According to the research, the top actions employers can take to improve work-life balance are:

  • to offer flexible work arrangements (44%)
  • training and development (36%)
  • wellness and mental health resources (35%)
  • salary protection and fair compensation (31%)
  • career development (29%)

While a work-life balance strategy will look different for every company, potential employees want to know how they will be supported. There is often a gap between what employees want and what employers offer. While this gap will always be there, the key is not to let it get too big.

This is when employees will move on and is a crucial talent retention consideration.

Our research shows that one in three Australian workers aren’t happy with their current work-life balance.

Employers can improve this by encouraging workers to work flexible hours or remotely, cutting down on overtime, providing wellness and mental health resources and offering employees training and development opportunities.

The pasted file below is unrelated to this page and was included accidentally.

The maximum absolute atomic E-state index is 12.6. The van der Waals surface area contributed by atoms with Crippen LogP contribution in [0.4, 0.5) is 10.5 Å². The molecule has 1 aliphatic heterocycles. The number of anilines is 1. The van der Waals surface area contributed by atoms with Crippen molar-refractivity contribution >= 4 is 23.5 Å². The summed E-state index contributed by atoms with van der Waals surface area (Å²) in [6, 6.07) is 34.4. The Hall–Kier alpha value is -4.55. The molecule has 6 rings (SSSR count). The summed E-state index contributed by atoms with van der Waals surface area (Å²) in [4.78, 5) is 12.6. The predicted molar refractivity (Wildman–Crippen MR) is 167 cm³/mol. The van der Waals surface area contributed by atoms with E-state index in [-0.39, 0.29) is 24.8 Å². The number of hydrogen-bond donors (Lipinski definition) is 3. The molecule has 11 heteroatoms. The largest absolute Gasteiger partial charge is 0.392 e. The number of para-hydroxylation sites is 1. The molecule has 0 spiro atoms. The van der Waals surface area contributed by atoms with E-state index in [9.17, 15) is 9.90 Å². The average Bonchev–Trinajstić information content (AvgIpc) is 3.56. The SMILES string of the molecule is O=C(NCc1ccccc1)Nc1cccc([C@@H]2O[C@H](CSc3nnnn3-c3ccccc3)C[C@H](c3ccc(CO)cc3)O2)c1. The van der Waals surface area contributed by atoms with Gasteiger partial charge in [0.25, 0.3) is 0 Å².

4. align your strategies with your broader purpose and values

More employees are looking for employers to contribute to improvising more general environmental and societal outcomes. The past two years' events have made many employees re-evaluate their work. Regarding world events, 26% of Australian respondents in our latest employer brand research felt work has become less important than before. 

This finding supports the broader trend of employees wanting to work for businesses with a clear purpose, mission and values that align more closely with their own.

This is a chance for employers to reflect on their broader mission statements, sustainability goals, or community-focused initiatives and consider how to bring this into their employer brand messaging to better connect with talent looking for more meaning in their work.